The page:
A city of raw miracles, Part 2
ATHENS, Greece — A few metro stops away from the Bible…
Those are the words Arlin Hendrix, a missionary in Lyon, France, used to describe his feelings after a terrorist attack about five hours to the south, in the seaside city of Nice.
There, 31-year-old, Tunisian-born Mohamed Lahouaiej Bouhlel drove a rented truck weighing 20 tons into crowds gathered for Bastille Day, an annual celebration of the French Revolution. At least 84 people died, with 202 more injured, some critically. The Islamic State claimed responsibility for the attack.
Hours later, the predominantly Muslim nation of Turkey — a gateway to Europe for thousands fleeing conflicts in the Middle East — endured an attempted miltary coup.
Days later, an axe-wielding, 17-year-old refugee from Afghanistan attacked passengers on a train in Germany.
Has the tension and fear changed the resolve of the Church of Christ members who serve the refugees?
Absolutely not, said Eleni Merlirrytos, a member of the Omonia Church of Christ in Athens, Greece.
“On the contrary, as we see the satanic forces attack innocent people, the more committed we feel to flood the world with the message of love and reconciliation of our Lord Jesus Christ,” said Melirrytos, whose husband, Alexander, ministers for the Omonia church. Eleni Melirrytos herself is the granddaughter of a refugee from Turkey, forced to flee to Greece from the Ottoman Empire in the 1920s.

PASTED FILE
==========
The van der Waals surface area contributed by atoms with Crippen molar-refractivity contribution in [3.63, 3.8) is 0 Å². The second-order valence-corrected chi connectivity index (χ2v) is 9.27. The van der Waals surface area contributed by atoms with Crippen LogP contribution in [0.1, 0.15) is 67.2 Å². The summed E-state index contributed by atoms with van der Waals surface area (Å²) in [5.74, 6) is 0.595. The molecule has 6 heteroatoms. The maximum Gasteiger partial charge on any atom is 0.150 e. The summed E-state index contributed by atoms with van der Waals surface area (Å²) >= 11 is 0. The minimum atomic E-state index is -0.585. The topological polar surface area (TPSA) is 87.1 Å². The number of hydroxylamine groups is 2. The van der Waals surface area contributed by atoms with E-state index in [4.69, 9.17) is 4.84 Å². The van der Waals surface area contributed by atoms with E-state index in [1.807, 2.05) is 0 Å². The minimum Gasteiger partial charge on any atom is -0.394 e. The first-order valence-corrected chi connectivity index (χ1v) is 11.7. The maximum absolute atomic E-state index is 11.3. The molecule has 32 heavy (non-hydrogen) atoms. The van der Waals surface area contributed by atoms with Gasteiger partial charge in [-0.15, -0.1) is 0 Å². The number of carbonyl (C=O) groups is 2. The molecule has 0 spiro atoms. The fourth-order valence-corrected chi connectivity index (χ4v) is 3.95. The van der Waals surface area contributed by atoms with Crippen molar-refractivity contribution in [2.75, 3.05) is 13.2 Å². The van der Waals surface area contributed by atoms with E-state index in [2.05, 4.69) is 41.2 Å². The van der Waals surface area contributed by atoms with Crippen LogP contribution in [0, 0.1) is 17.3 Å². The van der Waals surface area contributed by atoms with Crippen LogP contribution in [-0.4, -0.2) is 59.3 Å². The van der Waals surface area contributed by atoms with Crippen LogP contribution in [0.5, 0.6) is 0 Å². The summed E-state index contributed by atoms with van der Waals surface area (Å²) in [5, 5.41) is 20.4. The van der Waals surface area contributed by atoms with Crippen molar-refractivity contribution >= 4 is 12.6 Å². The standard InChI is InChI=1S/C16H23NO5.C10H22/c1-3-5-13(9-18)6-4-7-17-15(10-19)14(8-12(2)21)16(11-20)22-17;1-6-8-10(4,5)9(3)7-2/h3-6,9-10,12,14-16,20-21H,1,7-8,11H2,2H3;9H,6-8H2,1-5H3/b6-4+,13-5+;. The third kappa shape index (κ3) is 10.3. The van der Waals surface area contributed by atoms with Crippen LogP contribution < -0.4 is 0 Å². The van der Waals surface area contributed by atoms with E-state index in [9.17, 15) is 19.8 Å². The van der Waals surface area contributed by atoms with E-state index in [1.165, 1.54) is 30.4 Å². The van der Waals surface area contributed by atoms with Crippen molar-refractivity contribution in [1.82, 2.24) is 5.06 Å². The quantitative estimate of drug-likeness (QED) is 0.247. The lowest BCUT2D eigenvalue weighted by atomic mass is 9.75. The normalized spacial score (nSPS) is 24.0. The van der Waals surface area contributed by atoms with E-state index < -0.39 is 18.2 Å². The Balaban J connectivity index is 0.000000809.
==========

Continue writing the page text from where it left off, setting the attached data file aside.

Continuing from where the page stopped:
Members of the Omonia church have opened their building to refugees from Syria and other Middle Eastern, predominantly Muslims nations. They cook meals, conduct English conversational classes and study the Bible with those interested.
“One refugee family told us they were taught that God lives in heaven,” Eleni Melirrytos said in a recent Dialogue with The Christian Chronicle. One member of the family told her that “you have shown us that God lives in our heart — and that has changed everything.”
In November, members of Churches of Christ in Europe who serve refugees will gather in Athens for a Refugee Ministry Workshop, said Bill McDonough, a longtime missionary in Europe and Southeast Asia and director of the Arkansas-based nonprofit Partners in Progress.
In addition to participating in seminars on the specifics of relief ministries, attendees will meet with and serve meals to refugees in Athens. Dino Roussos, minister for the Glyfada Church of Christ in Athens, is organizing the program.
The latest attacks in Europe emphasize the need for such workshops, McDonough said.
In times such as these, Eleni Melirrytos added, Christians’ concerns for comfort and safety “need to be replaced with the urgency to infect people with the love of God.”
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